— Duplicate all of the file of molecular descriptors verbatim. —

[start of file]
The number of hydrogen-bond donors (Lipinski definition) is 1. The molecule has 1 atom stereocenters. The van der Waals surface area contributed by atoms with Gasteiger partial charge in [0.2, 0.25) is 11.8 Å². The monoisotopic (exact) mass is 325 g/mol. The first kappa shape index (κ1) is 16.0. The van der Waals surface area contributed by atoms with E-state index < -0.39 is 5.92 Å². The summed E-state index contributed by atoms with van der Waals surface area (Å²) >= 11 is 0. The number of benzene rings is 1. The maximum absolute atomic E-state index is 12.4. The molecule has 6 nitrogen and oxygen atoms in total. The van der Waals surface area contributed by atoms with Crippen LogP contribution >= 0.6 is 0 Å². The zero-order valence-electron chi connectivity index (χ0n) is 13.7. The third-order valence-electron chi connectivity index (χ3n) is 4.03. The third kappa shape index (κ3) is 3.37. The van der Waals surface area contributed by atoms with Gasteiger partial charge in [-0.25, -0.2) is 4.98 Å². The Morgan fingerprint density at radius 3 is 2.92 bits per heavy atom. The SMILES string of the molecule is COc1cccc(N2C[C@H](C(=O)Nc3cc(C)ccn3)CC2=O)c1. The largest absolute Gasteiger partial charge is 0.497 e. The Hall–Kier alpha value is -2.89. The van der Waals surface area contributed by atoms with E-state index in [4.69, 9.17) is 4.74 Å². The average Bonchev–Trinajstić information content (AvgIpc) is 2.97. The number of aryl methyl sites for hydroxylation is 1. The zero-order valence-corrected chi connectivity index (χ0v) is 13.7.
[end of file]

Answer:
The number of hydrogen-bond donors (Lipinski definition) is 1. The molecule has 1 atom stereocenters. The van der Waals surface area contributed by atoms with Gasteiger partial charge in [0.2, 0.25) is 11.8 Å². The monoisotopic (exact) mass is 325 g/mol. The first kappa shape index (κ1) is 16.0. The van der Waals surface area contributed by atoms with E-state index < -0.39 is 5.92 Å². The summed E-state index contributed by atoms with van der Waals surface area (Å²) >= 11 is 0. The number of benzene rings is 1. The maximum absolute atomic E-state index is 12.4. The molecule has 6 nitrogen and oxygen atoms in total. The van der Waals surface area contributed by atoms with Crippen LogP contribution >= 0.6 is 0 Å². The zero-order valence-electron chi connectivity index (χ0n) is 13.7. The third-order valence-electron chi connectivity index (χ3n) is 4.03. The third kappa shape index (κ3) is 3.37. The van der Waals surface area contributed by atoms with Gasteiger partial charge in [-0.25, -0.2) is 4.98 Å². The Morgan fingerprint density at radius 3 is 2.92 bits per heavy atom. The SMILES string of the molecule is COc1cccc(N2C[C@H](C(=O)Nc3cc(C)ccn3)CC2=O)c1. The largest absolute Gasteiger partial charge is 0.497 e. The Hall–Kier alpha value is -2.89. The van der Waals surface area contributed by atoms with E-state index in [4.69, 9.17) is 4.74 Å². The average Bonchev–Trinajstić information content (AvgIpc) is 2.97. The number of aryl methyl sites for hydroxylation is 1. The zero-order valence-corrected chi connectivity index (χ0v) is 13.7.